Bob Samuels looks as though he would once have been a handsome man. Now his disheveled white hair, creased brown pants and too small plaid shirt, along with his sad eyes and almost shuffling gait, gives him the appearance of a man who has grown old before his time.

“I read your book,” he begins. “I thought maybe you could help me. You know about loss. But I worry that you don’t know about regret. You don’t mention it much.”

I immediately flash on some of the regrets I have regarding my husband’s treatment of prostate cancer and heart disease: Should we have chosen surgery rather than radiation? Why did no doctor ever tell us about the possible false negatives from chemical stress tests? Yes, I have regrets, but they don’t plague me. I accept that no one is infallible; no one can anticipate or control everything. I say nothing and wait for Mr. Samuels to continue.

“My wife died of ovarian cancer five years ago. She was diagnosed five years before that. In the beginning she put up a valiant fight, although I always wanted her to pursue more alternative treatments in addition to the chemo. I don’t mean anything way out there. Stuff like nutrition. I thought she should become a vegan, try juicing, stuff like that. But she couldn’t deal with it. And then in the end, when the cancer came back again and then again, she called it quits. Said she had enough. She stopped all treatment and just died. I wanted us to go to Europe and try some of the experimental treatments that aren’t available in the States. But she said she couldn’t, said she was done.”

I think about my husband’s words when he too decided to stop treatment: “It’s enough already.” He had fought for years to stay alive. But he reached his limit. Although I was grief stricken, I understood his decision.

“Sounds like you’re angry at your wife for giving up,” I say to Bob.

He startles. “No, no,” he says. “I could never be angry at her. I’m angry at myself for not being able to convince her, for not being able to make a good enough argument. I’m inadequate. I couldn’t make her see.”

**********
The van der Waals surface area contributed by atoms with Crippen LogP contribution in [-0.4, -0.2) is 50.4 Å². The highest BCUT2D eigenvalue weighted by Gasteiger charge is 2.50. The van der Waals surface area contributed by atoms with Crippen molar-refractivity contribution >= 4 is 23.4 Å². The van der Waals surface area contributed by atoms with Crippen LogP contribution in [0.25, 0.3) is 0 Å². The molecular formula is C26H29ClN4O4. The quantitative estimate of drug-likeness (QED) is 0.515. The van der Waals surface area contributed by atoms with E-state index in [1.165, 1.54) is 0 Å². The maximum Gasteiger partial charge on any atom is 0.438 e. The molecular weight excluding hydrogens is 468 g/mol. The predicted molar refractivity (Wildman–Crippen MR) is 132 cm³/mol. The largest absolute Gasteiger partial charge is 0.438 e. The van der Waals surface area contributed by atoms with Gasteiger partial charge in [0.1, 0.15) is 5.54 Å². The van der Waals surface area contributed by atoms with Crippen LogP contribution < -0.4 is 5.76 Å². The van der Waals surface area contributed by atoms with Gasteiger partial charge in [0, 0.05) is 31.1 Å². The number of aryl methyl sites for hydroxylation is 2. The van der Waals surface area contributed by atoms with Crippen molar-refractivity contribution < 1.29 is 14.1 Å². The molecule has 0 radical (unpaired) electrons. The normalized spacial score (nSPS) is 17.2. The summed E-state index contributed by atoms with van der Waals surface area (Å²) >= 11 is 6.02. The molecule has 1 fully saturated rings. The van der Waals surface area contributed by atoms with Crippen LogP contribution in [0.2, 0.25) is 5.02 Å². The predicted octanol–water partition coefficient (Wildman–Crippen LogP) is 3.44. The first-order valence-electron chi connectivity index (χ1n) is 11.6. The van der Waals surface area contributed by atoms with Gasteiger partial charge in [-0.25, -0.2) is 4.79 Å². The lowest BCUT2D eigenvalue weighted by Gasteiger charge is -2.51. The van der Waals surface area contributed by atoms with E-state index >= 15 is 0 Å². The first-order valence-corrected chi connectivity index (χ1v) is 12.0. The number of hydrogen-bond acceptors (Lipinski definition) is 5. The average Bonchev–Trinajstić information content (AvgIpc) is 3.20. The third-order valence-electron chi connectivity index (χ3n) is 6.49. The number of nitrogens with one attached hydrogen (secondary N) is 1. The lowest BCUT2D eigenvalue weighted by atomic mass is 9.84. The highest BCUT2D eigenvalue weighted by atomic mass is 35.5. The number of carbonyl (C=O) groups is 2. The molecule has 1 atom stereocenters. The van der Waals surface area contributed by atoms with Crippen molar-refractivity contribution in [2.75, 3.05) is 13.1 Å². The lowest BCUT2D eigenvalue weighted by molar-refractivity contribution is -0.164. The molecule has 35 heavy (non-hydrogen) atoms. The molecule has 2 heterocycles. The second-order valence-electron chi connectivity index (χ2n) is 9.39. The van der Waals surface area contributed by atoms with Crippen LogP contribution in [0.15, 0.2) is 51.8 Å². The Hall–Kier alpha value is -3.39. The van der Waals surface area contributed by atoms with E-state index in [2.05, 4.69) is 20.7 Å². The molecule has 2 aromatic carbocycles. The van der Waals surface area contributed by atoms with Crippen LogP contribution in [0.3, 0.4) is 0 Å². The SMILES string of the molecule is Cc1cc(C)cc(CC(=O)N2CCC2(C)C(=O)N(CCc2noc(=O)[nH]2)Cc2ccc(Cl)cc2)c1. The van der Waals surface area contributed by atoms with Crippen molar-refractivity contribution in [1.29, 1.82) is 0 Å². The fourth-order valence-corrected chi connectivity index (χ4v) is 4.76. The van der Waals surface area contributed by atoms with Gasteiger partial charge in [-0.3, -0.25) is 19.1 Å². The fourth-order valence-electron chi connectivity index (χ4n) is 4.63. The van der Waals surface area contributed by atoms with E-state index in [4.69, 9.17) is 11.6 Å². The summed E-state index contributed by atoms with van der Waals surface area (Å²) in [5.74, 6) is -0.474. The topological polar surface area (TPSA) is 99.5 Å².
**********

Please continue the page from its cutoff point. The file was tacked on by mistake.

“You couldn’t make her see what?” 

“That there was a chance. That there were still things we could do.”

I believe that Bob is angry at his wife for letting go. I also believe that he can’t let himself feel that anger, that he blames himself rather than her. And he can’t tolerate the helplessness we must all deal with in the face of death. But these interpretations are all too premature.

“It sounds as though you miss your wife tremendously,” I say instead.

He sobs. Reaching for the tissues he tries to control of himself. “I’m sorry,” he says, his voice breaking.

“There’s nothing to apologize for,” I reply.

“It’s five years. I shouldn’t be like this anymore. But I keep tormenting myself. What if I’d done X? What if I’d say Y? What if I was enough of a husband for her that she wanted to stay?”  

“You think if she loved you enough she would have fought harder?” I ask, wondering if his wife’s decision to stop treatment felt like a narcissistic injury to him.

He cocks his head and puts a finger to his lips, pondering my question. “I think I always loved my wife more than she loved me. I mean, she did love me, but I adored her. She was the only woman who really ever mattered to me. So do I think if she loved me more she would have continued to fight? Maybe I do. I don’t like to hear myself say that. It sounds so selfish, so much about me.”

“You know Bob, in the end, none of us can defeat death, no matter how much we might love or how much we might want to stay.”

“I know.”

“I wonder if you do. I mean I’m sure you know intellectually that we all die, but I wonder if on a gut level you feel that if only we do enough, if only we try harder, somehow we’ll be able to continue on.”

“I don’t know.”

“Bob, my sense is that we jumped right into this very painful, difficult topic because you’ve obviously been struggling with these feelings for quite some time. But I wonder if we could go back a bit so I can get some sense of you, of your life, of who you are.”

He takes a deep breath. “Where would you like me to start?”

“Wherever you’d like.”